NASHVILLE, Tenn. – Most churchgoing Protestant parents of young adults say their kids grew up to be Christians.
But half of them don’t actually practice the Christian faith, their parents say.
And the biggest factor predicting their spiritual health as young adults is whether they read the Bible regularly as kids.
Those are among the findings of a new study among Protestant churchgoers about parenting and spirituality from Nashville-based LifeWay Research.
LifeWay Research took a twofold approach to the study.
First, researchers asked parents about 40 factors that could affect a child’s moral and spiritual development. Among them: whether the child’s parents had been divorced, whether the family prayed or ate meals together, what kind of school the child attended, how often the child went to church or youth group, and even what kind of music the child listened to growing up.
LifeWay Research then asked parents to describe their adult children’s spiritual health, using eight observable factors. Each child received one point if he or she:
- Identifies as a Christian.
- Shares his or her faith with unbelievers.
- Is involved in church.
- Reads the Bible regularly.
- Serves in a church.
- Teaches others at church.
- Serves in the community.
- Supports local or foreign missions.
Parents gave observations for a total of 3,472 adult children. Eighty-five percent identify as Christians, according to their parents, giving them at least 1 point on the 8-point spiritual health scale. But only 3 percent had a score of 8, the highest possible. Two-thirds had a score of 2 or less. Half had a score of 0 or 1, meaning they either don’t identify as Christians (11 percent) or they identify as Christians but have none of the other spiritual practices (39 percent).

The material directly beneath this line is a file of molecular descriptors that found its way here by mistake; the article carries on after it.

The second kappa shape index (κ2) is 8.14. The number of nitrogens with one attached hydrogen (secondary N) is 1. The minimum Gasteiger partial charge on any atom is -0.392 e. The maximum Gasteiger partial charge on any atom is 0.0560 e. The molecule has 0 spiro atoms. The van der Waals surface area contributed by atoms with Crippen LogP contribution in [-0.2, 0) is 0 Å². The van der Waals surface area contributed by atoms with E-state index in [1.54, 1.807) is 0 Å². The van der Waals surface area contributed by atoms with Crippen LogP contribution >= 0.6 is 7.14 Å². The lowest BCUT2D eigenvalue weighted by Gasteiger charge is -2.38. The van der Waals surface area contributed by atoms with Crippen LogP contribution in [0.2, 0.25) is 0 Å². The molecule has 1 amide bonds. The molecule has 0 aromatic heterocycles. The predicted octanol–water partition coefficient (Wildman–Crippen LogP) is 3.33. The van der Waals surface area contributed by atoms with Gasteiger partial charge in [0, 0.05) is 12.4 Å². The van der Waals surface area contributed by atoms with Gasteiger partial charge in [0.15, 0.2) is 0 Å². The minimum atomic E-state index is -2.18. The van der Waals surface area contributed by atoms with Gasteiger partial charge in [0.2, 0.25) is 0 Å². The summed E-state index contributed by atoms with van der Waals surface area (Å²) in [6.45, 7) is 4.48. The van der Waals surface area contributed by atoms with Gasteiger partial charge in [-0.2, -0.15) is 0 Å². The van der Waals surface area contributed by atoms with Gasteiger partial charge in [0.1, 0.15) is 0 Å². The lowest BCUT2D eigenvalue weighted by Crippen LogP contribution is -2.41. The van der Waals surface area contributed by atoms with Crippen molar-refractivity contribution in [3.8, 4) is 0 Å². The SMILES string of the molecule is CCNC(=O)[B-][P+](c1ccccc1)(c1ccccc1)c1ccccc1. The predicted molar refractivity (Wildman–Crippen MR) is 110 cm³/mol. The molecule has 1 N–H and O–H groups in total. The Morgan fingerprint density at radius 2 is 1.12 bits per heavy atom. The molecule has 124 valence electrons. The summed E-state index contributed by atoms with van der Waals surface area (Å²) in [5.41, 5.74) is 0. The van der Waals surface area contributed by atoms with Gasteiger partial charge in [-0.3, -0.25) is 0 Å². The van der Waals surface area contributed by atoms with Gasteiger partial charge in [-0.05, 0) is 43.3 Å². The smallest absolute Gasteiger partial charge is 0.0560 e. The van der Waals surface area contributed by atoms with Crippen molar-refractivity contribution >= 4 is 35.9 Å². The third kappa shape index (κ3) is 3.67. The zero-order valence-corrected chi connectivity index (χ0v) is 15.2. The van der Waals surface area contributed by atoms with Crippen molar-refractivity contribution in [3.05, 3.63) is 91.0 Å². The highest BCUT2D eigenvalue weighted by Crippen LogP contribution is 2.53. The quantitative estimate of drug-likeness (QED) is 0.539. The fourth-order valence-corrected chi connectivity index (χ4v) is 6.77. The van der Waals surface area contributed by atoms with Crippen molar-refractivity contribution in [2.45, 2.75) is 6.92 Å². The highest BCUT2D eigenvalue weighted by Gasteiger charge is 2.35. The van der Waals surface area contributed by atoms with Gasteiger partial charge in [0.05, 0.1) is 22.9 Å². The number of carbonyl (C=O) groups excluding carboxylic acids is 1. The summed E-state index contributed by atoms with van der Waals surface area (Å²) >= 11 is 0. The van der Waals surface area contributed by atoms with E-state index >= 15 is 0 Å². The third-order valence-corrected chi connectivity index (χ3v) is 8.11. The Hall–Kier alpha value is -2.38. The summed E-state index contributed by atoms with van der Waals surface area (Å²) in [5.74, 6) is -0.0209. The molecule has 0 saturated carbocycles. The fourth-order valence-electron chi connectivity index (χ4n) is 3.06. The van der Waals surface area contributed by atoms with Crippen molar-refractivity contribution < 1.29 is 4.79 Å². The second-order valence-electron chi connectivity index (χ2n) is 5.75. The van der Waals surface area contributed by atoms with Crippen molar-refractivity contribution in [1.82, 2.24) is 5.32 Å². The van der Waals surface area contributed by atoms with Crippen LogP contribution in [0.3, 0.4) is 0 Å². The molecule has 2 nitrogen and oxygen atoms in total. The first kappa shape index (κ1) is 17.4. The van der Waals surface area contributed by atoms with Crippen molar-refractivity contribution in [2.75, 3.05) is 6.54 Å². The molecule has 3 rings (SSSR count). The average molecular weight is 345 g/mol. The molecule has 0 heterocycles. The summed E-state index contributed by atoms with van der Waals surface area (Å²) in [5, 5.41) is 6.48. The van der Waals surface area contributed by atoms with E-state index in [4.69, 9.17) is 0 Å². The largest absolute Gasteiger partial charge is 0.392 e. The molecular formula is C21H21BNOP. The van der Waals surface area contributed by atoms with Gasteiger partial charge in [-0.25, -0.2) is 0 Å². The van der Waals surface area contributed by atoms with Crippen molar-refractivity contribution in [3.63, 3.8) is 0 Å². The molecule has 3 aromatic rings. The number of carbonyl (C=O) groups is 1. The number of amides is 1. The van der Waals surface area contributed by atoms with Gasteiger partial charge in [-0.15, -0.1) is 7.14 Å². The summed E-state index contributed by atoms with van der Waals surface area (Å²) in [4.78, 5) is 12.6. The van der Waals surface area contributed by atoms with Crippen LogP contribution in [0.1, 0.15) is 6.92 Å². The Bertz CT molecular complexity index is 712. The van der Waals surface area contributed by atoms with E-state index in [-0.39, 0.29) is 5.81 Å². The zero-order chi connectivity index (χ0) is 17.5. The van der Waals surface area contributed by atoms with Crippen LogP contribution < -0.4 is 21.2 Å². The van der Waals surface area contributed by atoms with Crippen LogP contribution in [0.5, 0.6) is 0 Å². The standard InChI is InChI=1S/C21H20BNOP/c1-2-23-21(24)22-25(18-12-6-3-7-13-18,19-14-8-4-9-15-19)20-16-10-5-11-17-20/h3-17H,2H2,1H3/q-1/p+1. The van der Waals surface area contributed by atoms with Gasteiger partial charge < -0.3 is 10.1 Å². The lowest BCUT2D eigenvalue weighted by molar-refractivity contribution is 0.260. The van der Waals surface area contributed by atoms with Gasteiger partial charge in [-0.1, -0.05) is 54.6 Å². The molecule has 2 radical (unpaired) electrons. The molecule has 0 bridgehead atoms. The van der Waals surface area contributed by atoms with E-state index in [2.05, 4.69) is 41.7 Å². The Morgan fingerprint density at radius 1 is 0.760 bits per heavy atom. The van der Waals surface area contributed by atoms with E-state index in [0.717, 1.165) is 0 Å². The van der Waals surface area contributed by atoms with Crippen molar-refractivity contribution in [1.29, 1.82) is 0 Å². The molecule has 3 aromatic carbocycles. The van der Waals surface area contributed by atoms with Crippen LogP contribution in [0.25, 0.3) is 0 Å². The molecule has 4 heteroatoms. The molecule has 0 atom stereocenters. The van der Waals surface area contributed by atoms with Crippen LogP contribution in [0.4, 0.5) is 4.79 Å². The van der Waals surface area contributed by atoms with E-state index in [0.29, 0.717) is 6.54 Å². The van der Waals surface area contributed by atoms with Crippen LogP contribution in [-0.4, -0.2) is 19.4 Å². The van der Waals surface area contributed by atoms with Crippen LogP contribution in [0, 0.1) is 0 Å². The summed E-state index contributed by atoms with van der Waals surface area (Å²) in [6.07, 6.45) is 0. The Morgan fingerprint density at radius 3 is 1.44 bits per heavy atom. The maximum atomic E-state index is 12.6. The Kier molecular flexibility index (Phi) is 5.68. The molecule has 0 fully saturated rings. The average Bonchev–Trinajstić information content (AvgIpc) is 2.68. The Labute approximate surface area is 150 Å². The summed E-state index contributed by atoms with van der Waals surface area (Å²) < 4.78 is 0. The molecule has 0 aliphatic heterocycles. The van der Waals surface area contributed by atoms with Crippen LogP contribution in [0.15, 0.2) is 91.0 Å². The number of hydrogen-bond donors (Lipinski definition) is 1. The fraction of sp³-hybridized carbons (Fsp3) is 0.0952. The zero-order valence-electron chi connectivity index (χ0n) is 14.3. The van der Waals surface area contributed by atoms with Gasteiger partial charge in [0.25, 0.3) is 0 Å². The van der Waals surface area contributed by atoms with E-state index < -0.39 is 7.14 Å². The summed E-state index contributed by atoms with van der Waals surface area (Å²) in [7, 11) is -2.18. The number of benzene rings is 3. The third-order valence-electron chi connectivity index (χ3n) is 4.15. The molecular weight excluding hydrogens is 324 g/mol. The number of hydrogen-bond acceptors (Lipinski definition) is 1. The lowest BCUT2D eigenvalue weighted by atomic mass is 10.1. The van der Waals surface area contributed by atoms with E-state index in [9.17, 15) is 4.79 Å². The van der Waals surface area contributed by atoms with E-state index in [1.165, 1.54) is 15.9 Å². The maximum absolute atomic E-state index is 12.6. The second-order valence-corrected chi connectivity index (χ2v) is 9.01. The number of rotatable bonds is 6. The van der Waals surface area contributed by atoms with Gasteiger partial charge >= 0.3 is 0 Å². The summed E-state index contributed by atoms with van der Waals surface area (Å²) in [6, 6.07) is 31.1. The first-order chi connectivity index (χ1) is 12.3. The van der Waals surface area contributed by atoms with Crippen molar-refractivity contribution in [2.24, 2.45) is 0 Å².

LifeWay Research then compared the results of all these young adults to find out which factors predict the highest spiritual condition.
The top factor: Bible reading. Twenty-nine percent of the young adults regularly read the Bible while growing up, according to their parents. On average, that group has 12.5 percent higher spiritual health than otherwise comparable individuals who didn’t.
In addition, spiritual health levels are 7.5 percent higher on average for young adults who regularly spent time praying while growing up (28 percent), regularly served in church (33 percent) or listened to primarily Christian music (22 percent) than for comparable individuals who didn’t.
And scores average 6.25 percent higher for young adults who participated in a church mission trip while growing up (27 percent) than for comparable individuals who didn’t.
Doing all five of these practices in childhood could boost a young adult’s spiritual health score 41 percent, putting the young adult above the 90th percentile.